I was born near Nenagh, Co Tipperary in 1850. The Famine was still real, if not as bad as two years earlier and I’m sure that if I was able to understand what adults were saying, there would have been much talk about that terrible tragedy. My parents were among the many people who were leaving Ireland when we joined the Marco Polo from Liverpool to Melbourne in 1852.
I don’t know why we left Nenagh or how the trip was paid for. I know that landlords were paying for tenants to go to America, but Australia was a bigger ask and anyway my impression gained many years later was that the family paid our way. Also, we now know that Australia was particularly favoured by people from Co Tipperary and its neighbour Co Clare. There was a gold rush in Victoria at the time and that was attractive to many, so of course that was relevant for the Lee family.
The Marco Polo had 840 passengers and 60 crew and was the biggest ship going to Australia at that time. Most of the passengers on this particular trip, its first, were Highland Scots. I was one of the 327 children, of whom 52 died during the voyage, mostly from measles. I was only 2 years old and I have vague memory of being kept close to my parents and not allowed to play with the other children. The voyage took 78 days. On her return trip, the Marco Polo brought back gold dust and a special gift for Queen Victoria from the colonial government: a gold nugget, valued in today’s money at more than $20 million US and some change. On that return trip, it also bore the banner ‘Fastest Ship in the World.’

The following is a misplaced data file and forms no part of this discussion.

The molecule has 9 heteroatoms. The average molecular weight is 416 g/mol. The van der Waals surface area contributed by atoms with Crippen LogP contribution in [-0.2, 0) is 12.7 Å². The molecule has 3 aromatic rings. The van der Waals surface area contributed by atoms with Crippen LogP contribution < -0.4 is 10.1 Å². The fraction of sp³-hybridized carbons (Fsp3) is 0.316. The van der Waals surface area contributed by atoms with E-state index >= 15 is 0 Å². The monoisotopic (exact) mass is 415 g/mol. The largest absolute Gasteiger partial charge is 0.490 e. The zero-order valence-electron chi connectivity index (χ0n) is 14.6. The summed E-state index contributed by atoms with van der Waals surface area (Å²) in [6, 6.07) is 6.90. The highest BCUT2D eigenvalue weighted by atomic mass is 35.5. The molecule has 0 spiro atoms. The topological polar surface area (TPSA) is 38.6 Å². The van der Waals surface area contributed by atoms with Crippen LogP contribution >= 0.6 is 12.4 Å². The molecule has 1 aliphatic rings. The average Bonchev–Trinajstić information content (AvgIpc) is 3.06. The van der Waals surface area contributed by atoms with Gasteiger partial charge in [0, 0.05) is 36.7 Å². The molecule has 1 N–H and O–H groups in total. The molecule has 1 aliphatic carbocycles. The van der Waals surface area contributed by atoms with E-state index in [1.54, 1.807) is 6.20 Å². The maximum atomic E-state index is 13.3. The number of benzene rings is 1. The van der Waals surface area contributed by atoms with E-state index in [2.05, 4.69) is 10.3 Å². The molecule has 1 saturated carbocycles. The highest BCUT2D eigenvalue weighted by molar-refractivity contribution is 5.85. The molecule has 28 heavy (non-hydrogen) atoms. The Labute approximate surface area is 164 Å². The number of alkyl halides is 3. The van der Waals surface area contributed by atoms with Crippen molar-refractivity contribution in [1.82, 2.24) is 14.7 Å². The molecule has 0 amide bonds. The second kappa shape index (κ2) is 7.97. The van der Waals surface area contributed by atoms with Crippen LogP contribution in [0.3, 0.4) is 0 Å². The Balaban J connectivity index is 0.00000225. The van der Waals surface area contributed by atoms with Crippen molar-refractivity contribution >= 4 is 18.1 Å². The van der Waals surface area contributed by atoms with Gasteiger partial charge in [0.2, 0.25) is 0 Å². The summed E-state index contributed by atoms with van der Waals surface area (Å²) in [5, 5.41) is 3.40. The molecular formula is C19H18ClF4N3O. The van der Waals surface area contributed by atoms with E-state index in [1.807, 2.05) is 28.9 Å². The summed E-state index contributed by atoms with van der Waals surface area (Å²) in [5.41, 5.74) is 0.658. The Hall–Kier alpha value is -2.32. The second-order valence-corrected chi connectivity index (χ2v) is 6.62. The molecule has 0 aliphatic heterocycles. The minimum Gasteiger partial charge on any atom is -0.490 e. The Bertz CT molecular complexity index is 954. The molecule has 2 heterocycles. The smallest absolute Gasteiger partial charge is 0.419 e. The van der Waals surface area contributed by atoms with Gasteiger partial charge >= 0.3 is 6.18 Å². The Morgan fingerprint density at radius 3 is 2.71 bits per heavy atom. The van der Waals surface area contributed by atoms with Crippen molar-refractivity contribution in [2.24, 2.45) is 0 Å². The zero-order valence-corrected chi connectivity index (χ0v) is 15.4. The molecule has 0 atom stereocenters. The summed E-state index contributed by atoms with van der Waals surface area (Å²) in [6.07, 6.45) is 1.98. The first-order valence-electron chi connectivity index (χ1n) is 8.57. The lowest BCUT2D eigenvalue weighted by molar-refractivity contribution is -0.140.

My early years in Australia were spent in Eganstown, near Daylesford. As an adult, I began business as a builder and contractor at Blackwood, a once prosperous mining town south of Daylesford. I moved to Bacchus Marsh, where I married my wife Margaret O’Connor of Blackwood. Together, we raised our family of five sons and four daughters.
In about 1915, we moved to Werribee to live on an irrigation block on the Duncans Road Settlement. I continued my work as a builder and contractor; among the several works we completed were the Corporation saleyards, which were still used as shearing sheds into the 1950s, the Exford bridge, the farm jetty and the Mechanics Hall at the Metro Farm, which I believe is still standing today, a hundred years later. I would be proud of that, except that we are not allowed pride up here.
I had to retire from work about two years ago and my heart gave out eventually in 1925 at the good age of 75. The local paper identified my family as follows:
‘Left to mourn the loss of a devoted husband and a fond father were his wife and the following family: Mary (Mrs Denis Phelan, Werribee), Johanna (Mrs A Ashby, Kyneton), Michael (Alexandra), Elizabeth (Werribee), Joseph (Terang), John (St Kilda), Francis (Werribee) and Phillip (Terang). One daughter is deceased.’
The paper pointed out that my funeral cortege was large – ‘ten motor cars and nearly four times that number of horse drawn vehicles’, it wrote – and added that several of my schoolmates from Eganstown and Mt Blackwood were in attendance also.
A number of my sons and several grandsons were top sportsmen, particularly at Australian football, which we all believed at that time was descended from Gaelic football. One of them, Bernie Lee, played for many years with Footscray and was full back on the team that was beaten in the Grand Final of 1961.
A number of my friends up here are keen to tell their stories also. I’m sure that if they sent some details to Tintean, the good folk there would look after them.